(outline) MAKING SENSE OF LIFE
SEPTEMBER 14, 1997 A.M.
SERIES: RAT RACE REALITIES
A. MARK TWAIN ILLUSTRATION. (Been There.
Done That. Now What?, Ed Young, Pg.53-54)
Mark Twain once asked a baggage handler on a
commuter train if the man thought his briefcase was
strong enough to be checked and placed in the
baggage compartment. The baggage handler
shrugged, took Twain’s case, and promptly hurled it
to the pavement. “That, sir,” he said, “ is what she’ll
get in Philadelphia.” Then he picked it up and struck
it five or sic times against the side of the train car.”
And that,” he continued, “is what she’ll get in
Chicago.” Finally, he threw the case to the ground
again and stomped on it vigorously until the author’s
books and papers spilled out, saying, “That’s what
she’ll get in Sioux City.” As Twain watched slack-
jawed, the man nodded at his now mangled case and
advised, “If you’re going any farther than Sioux City,
sir, I’d suggest you carry it on yourself.” In a sense,
Twain was lucky. He saw before he boarded the train
what the journey ahead would entail. The best most
of us can do is observe the journey of life from the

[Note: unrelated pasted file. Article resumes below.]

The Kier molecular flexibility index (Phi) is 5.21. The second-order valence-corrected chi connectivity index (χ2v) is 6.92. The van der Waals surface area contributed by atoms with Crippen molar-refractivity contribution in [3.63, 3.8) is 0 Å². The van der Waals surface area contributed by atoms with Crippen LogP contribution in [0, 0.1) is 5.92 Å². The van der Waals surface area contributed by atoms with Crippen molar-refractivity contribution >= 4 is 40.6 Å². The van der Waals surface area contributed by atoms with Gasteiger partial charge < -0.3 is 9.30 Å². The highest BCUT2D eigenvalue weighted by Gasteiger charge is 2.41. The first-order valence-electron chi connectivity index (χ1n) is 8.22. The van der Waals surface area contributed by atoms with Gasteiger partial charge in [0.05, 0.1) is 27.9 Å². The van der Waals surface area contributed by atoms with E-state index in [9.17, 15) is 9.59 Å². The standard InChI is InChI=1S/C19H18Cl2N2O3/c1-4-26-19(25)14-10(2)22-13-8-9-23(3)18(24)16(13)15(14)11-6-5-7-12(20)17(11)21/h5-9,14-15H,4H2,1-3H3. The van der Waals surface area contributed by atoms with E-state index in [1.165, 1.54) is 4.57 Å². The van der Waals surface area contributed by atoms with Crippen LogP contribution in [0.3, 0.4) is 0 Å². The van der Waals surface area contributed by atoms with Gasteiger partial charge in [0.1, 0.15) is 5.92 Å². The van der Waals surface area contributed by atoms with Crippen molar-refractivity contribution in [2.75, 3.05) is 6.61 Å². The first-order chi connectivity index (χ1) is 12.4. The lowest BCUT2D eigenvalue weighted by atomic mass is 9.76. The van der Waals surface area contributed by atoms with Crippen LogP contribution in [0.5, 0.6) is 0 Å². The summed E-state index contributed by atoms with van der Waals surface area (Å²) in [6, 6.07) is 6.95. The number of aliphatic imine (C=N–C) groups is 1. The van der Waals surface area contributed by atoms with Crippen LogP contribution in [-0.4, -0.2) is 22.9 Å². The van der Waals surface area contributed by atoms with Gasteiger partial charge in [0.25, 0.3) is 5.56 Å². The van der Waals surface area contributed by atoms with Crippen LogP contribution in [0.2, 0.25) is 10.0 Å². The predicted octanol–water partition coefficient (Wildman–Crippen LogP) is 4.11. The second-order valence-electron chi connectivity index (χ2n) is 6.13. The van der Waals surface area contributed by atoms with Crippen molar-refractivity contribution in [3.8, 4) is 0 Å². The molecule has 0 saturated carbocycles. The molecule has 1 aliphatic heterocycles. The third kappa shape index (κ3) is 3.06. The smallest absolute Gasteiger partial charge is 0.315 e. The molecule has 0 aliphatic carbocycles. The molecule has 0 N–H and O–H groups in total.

windows of our moving “train” and attempt--while
the scenery whizzes by--to make some half-ordered
sense of it all.
B. “THE BEST MOST OF US CAN DO IS TO
OBSERVE LIFE AS IT PASSES BY.”
C. IT IS MOST DIFFICULT TO MAKE SENSE OF
D. IN ECCLESIASTES 3 SOLOMON TURNS TO
PHILOSOPHY FOR THE ANSWER. ONCE
AGAIN HE LOOKS UNDER THE SUN.
E. LIKE SOLOMON WE STRUGGLE TO DEVELOP
A PHILOSOPHY THAT WILL ORDER AND
EXPLAIN THE MYSTERIES OF LIFE
ESPECIALLY THE CHALLENGES AND
F. LIKE SOLOMON WE LEARN THAT FROM AN
EARTHLY VIEWPOINT, AT TIMES, IT JUST
DOESN’T MAKE SENSE.
I. THERE ARE OBSERVATIONS. V.S. 1-8.
A. THE 1ST 10 VERSES OF CHAPTER THREE ARE
THE MOST POPULAR VERSES IN THE BOOK
AND S ...
There are 6233 characters in the full content. This excerpt only shows a 2000 character sample of the full content.